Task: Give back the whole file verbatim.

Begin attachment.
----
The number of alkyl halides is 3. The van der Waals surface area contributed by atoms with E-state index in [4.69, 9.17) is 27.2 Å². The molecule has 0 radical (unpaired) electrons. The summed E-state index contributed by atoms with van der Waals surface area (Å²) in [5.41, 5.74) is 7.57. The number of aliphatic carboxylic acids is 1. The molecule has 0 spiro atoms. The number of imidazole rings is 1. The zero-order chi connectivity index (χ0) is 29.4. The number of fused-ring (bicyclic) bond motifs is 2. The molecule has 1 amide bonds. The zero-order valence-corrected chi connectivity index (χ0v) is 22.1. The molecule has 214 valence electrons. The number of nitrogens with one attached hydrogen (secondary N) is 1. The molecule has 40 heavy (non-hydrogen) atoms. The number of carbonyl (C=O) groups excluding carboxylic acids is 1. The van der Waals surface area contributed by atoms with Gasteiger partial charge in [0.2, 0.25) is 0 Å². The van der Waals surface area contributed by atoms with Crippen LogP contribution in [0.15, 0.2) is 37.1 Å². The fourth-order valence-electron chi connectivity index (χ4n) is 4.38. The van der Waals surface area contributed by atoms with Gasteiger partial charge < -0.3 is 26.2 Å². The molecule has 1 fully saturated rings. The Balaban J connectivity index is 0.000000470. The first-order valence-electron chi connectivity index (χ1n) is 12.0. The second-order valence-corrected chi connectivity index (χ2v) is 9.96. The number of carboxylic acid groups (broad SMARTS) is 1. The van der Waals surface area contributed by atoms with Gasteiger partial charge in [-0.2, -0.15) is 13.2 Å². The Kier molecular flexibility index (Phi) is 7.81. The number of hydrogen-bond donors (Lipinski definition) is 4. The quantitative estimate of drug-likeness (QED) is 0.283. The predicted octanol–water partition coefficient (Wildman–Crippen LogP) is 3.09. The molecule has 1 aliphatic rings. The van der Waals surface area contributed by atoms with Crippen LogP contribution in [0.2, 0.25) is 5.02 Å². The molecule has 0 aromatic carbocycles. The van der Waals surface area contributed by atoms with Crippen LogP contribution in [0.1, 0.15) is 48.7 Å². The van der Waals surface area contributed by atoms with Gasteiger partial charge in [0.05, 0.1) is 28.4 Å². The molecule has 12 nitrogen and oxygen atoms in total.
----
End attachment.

The number of alkyl halides is 3. The van der Waals surface area contributed by atoms with E-state index in [4.69, 9.17) is 27.2 Å². The molecule has 0 radical (unpaired) electrons. The summed E-state index contributed by atoms with van der Waals surface area (Å²) in [5.41, 5.74) is 7.57. The number of aliphatic carboxylic acids is 1. The molecule has 0 spiro atoms. The number of imidazole rings is 1. The zero-order chi connectivity index (χ0) is 29.4. The number of fused-ring (bicyclic) bond motifs is 2. The molecule has 1 amide bonds. The zero-order valence-corrected chi connectivity index (χ0v) is 22.1. The molecule has 214 valence electrons. The number of nitrogens with one attached hydrogen (secondary N) is 1. The molecule has 40 heavy (non-hydrogen) atoms. The number of carbonyl (C=O) groups excluding carboxylic acids is 1. The van der Waals surface area contributed by atoms with Gasteiger partial charge in [0.2, 0.25) is 0 Å². The van der Waals surface area contributed by atoms with Crippen LogP contribution in [0.15, 0.2) is 37.1 Å². The fourth-order valence-electron chi connectivity index (χ4n) is 4.38. The van der Waals surface area contributed by atoms with Gasteiger partial charge < -0.3 is 26.2 Å². The molecule has 1 fully saturated rings. The Balaban J connectivity index is 0.000000470. The first-order valence-electron chi connectivity index (χ1n) is 12.0. The second-order valence-corrected chi connectivity index (χ2v) is 9.96. The number of carboxylic acid groups (broad SMARTS) is 1. The van der Waals surface area contributed by atoms with Gasteiger partial charge in [-0.2, -0.15) is 13.2 Å². The Kier molecular flexibility index (Phi) is 7.81. The number of hydrogen-bond donors (Lipinski definition) is 4. The quantitative estimate of drug-likeness (QED) is 0.283. The predicted octanol–water partition coefficient (Wildman–Crippen LogP) is 3.09. The molecule has 1 aliphatic rings. The van der Waals surface area contributed by atoms with Crippen LogP contribution in [0.2, 0.25) is 5.02 Å². The molecule has 0 aromatic carbocycles. The van der Waals surface area contributed by atoms with Crippen LogP contribution in [0.1, 0.15) is 48.7 Å². The van der Waals surface area contributed by atoms with Gasteiger partial charge in [0.05, 0.1) is 28.4 Å². The molecule has 12 nitrogen and oxygen atoms in total.